Roth IRAs are a great retirement savings vehicle. You pay tax up front and then watch your money grow tax-free. However, they have a couple of confusing rules that unfortunately are lumped together as a “Roth 5-year rule” which generally leads people to think you need to wait a minimum of five years before you can withdraw money in a Roth IRA account.
There’s really two “Roth 5-year rules”. The first 5-year rule (and the one more likely to be applicable to lawyers) applies to Roth conversions and determines whether the withdrawal of converted principal will be penalty-free (the “5-year conversion rule”). The second 5-year rule applies to Roth contributions and determines whether the withdrawal of earnings will be tax-free (the “5-year contribution rule”).
So let’s take it one step at a time.
The 5-Year Contribution Rule
Roth contributions are direct “front door” deposits into your Roth account. Depending on your income, you may not be eligible to make direct Roth contributions. Roth contributions can be withdrawn at any time, with no penalties or taxes due. You can make a direct Roth contribution on January 1st and withdraw the contribution on January 2nd. This is one of the reasons why Roth IRA contributions can be used as an emergency fund. If you worked for a couple of years before law school, you could make direct Roth IRA contributions and then withdraw the money later should some type of personal disaster require access to the money. Some enterprising law students even make sure to contribute to a Roth IRA during law school, which you can do as long as you have enough earned income each tax year.
Just to emphasize: You can withdraw Roth IRA contributions at any time.
You cannot withdraw the earnings without meeting two tests: (1) it needs to be a qualified distribution, which generally means you must be over age 59 ½ (see IRC Section 408(d)(2)(A)); and (2) the earnings can’t be withdrawn during the 5-taxable-year period beginning with the first taxable year for which an individual made a contribution to a Roth IRA (see IRC Section 408(d)(2)(b)).
So this 5-year contribution rule only applies to earnings and not to the original principal contributions.
The strange quality of this rule is that the clock starts once any money is funded into your Roth IRA (whether by contribution or conversion). This is explained in detail in Treasury Regulation 1.408A-6, Q-2. So, if you’ve had your Roth IRA for longer than 5 years, this rule isn’t an issue for you, which I suspect is the case for the vast majority of readers of this site.
This 5-year-rule makes intuitive sense. The government wants you to use a Roth IRA for long-term retirement planning, so they’ve eliminated any possibility of opening up a new Roth IRA account and withdrawing the earnings during the first five years of the Roth’s existence. So long as you’ve opened up a Roth IRA account early in your investment career, this rule isn’t going to apply to you.
The 5-Year Conversion Rule
Now, let’s tackle Roth conversions. These are made when you convert money from a Traditional IRA to a Roth IRA, therefore it covers all “backdoor” Roth IRA contributions (which are really non-deductible contributions made to a Traditional IRA which are then converted to a Roth IRA). Roth conversions are subject to a separate 5-year rule. Under this rule, you cannot withdraw Roth IRA conversions until five taxable years have passed. Roth conversions are deemed to have occurred as of January 1st of the year in which the conversion happened (see Treasury Regulation 1.408A-6, A-5(b)).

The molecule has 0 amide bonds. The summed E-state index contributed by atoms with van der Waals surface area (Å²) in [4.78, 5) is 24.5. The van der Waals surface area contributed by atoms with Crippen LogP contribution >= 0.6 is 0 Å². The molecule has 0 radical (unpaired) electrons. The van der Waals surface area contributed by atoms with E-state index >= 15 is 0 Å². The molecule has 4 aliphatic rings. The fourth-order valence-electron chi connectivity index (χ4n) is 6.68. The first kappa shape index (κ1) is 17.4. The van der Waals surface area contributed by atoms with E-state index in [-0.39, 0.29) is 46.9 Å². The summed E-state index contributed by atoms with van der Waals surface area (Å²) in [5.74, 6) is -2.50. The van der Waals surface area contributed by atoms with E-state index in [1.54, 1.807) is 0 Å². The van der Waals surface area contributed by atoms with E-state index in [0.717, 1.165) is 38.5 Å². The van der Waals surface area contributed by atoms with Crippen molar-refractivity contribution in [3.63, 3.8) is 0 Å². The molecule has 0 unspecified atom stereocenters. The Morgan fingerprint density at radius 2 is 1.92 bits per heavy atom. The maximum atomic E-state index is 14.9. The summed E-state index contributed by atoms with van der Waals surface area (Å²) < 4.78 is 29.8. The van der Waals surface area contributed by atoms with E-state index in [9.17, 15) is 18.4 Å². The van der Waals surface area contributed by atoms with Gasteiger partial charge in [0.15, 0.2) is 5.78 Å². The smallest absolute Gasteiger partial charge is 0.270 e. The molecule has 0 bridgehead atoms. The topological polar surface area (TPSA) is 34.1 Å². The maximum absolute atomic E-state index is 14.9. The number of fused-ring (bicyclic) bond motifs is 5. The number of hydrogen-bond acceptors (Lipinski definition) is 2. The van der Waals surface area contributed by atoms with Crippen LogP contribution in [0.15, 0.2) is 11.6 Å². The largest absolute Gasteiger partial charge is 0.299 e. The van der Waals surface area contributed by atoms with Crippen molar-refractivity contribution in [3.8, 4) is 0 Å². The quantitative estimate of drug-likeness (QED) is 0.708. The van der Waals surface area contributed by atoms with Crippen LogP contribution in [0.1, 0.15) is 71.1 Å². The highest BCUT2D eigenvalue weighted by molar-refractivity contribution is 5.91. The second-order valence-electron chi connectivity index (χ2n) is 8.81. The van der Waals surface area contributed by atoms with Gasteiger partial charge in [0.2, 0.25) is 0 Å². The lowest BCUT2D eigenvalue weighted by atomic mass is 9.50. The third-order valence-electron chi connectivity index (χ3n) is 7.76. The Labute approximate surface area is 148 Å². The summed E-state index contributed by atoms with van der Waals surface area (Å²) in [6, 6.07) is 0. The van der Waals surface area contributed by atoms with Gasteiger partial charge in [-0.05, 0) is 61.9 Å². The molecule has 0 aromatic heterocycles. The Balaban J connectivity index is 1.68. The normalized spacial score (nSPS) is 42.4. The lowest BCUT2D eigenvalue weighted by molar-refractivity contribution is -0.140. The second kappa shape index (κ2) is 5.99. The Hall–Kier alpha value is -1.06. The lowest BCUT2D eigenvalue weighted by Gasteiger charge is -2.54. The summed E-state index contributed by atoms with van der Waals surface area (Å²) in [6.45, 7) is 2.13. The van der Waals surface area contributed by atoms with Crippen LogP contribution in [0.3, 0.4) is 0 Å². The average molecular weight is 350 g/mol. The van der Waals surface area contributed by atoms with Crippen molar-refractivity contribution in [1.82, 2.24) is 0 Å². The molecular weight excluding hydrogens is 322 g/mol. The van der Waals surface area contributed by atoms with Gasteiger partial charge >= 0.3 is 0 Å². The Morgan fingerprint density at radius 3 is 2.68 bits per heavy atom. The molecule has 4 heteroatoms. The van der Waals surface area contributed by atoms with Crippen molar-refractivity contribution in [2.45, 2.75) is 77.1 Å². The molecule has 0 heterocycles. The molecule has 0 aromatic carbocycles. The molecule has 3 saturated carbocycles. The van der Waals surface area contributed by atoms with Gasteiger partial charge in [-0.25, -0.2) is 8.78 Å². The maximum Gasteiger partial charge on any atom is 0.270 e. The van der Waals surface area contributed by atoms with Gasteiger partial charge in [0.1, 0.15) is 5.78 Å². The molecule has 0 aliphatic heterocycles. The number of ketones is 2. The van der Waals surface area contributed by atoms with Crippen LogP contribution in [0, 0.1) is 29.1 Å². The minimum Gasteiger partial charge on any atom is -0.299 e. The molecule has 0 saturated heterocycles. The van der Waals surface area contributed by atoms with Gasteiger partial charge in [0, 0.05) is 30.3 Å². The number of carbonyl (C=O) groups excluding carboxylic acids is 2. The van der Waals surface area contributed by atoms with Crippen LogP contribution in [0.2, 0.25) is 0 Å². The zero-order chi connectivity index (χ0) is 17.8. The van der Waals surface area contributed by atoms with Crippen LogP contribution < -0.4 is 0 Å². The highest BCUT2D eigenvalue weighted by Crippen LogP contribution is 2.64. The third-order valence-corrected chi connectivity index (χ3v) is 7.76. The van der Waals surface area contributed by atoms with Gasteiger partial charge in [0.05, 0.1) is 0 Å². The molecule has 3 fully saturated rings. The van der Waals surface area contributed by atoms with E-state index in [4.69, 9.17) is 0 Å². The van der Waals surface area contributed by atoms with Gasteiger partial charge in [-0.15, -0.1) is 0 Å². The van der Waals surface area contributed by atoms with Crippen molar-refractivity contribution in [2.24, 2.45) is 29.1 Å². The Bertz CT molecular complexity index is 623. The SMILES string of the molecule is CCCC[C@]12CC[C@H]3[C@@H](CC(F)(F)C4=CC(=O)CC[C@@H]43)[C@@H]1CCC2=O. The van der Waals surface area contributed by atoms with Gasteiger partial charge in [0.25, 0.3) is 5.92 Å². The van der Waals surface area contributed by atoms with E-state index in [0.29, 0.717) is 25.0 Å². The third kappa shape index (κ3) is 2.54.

This 5-year rule applies to each Roth conversion (see Treasury Regulation 1.408A-6, A-5(c)). So, if you’re making a backdoor Roth IRA contribution each calendar year, each backdoor contribution has a 5-year clock that starts running on January 1st. You cannot withdraw the contribution without penalty until five taxable years have elapsed. Thankfully, the IRS deems withdrawals to be on a first-in, first-out basis (see IRC Section 408A(d)(4)(B)(ii)(II)), so the oldest conversions are withdrawn first.
In practical terms, it’s ineffective to use backdoor Roth IRA contributions as an emergency fund since you have to wait five years before you can withdraw the funds.
It helps to understand the purpose of this rule by thinking through an example.
Example. Lawyer Larry has a $100,000 Traditional IRA balance. He cannot withdraw the balance because he’s not yet 59 ½. If Larry converts his Traditional IRA to a Roth IRA he will pay income taxes on the conversion. Without the 5-year conversion rule, Larry would then be free to withdraw his entire conversion amount. The result of this would be a complete circumvention of the 59 ½ age requirement. While the 5-year conversion rule doesn’t eliminate this loophole entirely, it means Larry will have to wait five years before he can withdraw his contribution. Note: This is one of the many ways to get access to retirement funds before hitting the age limits, so long as you can plan for the 5-year waiting period.
The bottom line here is that it’s important to understand that we have two 5-year rules. The 5-year conversion rule prevents you from taking a penalty-free withdrawal of converted principal. The 5-year contribution rule prevents you have taking a tax-free withdrawal of Roth earnings.
The 5-year conversion rule is more likely to impact you, although if you’re using your Roth IRA as a retirement vehicle, it won’t be a problem because you won’t be making withdrawals until many years in the future.
Further Reading: Understanding the Two 5-Year Rules for Roth IRA Contributions and Conversions by Michael Kitces.
Joshua Holt A practicing private equity M&A lawyer and the creator of Biglaw Investor, Josh couldn’t find a place where lawyers were talking about money, so he created it himself. He knows that the Bogleheads forum is a great resource for tax questions and is always looking for honest advisors that provide good advice for a fair price.